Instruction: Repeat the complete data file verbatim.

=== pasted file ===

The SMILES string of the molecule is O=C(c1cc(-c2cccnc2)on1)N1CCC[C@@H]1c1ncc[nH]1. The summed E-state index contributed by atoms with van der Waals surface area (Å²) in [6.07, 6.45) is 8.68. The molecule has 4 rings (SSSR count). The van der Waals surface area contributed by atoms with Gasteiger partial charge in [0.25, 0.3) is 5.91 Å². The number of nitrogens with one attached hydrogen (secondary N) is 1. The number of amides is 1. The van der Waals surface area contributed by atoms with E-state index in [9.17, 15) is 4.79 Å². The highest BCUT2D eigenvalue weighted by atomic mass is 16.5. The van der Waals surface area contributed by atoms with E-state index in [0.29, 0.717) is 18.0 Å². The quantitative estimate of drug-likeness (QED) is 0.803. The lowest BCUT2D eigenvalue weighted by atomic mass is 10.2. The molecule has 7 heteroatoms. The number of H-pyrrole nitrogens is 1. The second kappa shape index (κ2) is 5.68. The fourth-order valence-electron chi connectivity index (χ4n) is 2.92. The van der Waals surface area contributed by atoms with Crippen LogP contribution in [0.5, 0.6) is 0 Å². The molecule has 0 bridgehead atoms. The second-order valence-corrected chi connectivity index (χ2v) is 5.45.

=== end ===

The SMILES string of the molecule is O=C(c1cc(-c2cccnc2)on1)N1CCC[C@@H]1c1ncc[nH]1. The summed E-state index contributed by atoms with van der Waals surface area (Å²) in [6.07, 6.45) is 8.68. The molecule has 4 rings (SSSR count). The van der Waals surface area contributed by atoms with Gasteiger partial charge in [0.25, 0.3) is 5.91 Å². The number of nitrogens with one attached hydrogen (secondary N) is 1. The number of amides is 1. The van der Waals surface area contributed by atoms with E-state index in [9.17, 15) is 4.79 Å². The highest BCUT2D eigenvalue weighted by atomic mass is 16.5. The van der Waals surface area contributed by atoms with E-state index in [0.29, 0.717) is 18.0 Å². The quantitative estimate of drug-likeness (QED) is 0.803. The lowest BCUT2D eigenvalue weighted by atomic mass is 10.2. The molecule has 7 heteroatoms. The number of H-pyrrole nitrogens is 1. The second kappa shape index (κ2) is 5.68. The fourth-order valence-electron chi connectivity index (χ4n) is 2.92. The van der Waals surface area contributed by atoms with Crippen LogP contribution in [0.5, 0.6) is 0 Å². The molecule has 0 bridgehead atoms. The second-order valence-corrected chi connectivity index (χ2v) is 5.45.